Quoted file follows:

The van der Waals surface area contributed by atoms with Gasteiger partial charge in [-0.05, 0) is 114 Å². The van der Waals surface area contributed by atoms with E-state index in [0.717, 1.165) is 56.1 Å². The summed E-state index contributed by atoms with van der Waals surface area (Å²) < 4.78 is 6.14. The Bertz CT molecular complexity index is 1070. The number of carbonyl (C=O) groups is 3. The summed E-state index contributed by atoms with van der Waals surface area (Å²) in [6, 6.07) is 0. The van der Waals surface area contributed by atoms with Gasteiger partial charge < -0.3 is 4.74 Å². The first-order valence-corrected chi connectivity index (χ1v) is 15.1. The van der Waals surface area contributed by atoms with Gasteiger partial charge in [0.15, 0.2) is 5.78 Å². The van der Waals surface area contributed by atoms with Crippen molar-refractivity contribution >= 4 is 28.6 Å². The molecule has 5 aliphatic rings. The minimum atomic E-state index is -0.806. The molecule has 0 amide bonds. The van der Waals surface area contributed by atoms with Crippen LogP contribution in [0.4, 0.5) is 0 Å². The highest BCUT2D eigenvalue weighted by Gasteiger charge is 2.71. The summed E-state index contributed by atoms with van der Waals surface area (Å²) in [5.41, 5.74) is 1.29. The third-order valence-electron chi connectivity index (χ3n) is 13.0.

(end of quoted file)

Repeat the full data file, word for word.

The van der Waals surface area contributed by atoms with Gasteiger partial charge in [-0.05, 0) is 114 Å². The van der Waals surface area contributed by atoms with E-state index in [0.717, 1.165) is 56.1 Å². The summed E-state index contributed by atoms with van der Waals surface area (Å²) < 4.78 is 6.14. The Bertz CT molecular complexity index is 1070. The number of carbonyl (C=O) groups is 3. The summed E-state index contributed by atoms with van der Waals surface area (Å²) in [6, 6.07) is 0. The van der Waals surface area contributed by atoms with Gasteiger partial charge < -0.3 is 4.74 Å². The first-order valence-corrected chi connectivity index (χ1v) is 15.1. The van der Waals surface area contributed by atoms with Gasteiger partial charge in [0.15, 0.2) is 5.78 Å². The van der Waals surface area contributed by atoms with Crippen molar-refractivity contribution >= 4 is 28.6 Å². The molecule has 5 aliphatic rings. The minimum atomic E-state index is -0.806. The molecule has 0 amide bonds. The van der Waals surface area contributed by atoms with Crippen LogP contribution in [0.4, 0.5) is 0 Å². The highest BCUT2D eigenvalue weighted by Gasteiger charge is 2.71. The summed E-state index contributed by atoms with van der Waals surface area (Å²) in [5.41, 5.74) is 1.29. The third-order valence-electron chi connectivity index (χ3n) is 13.0.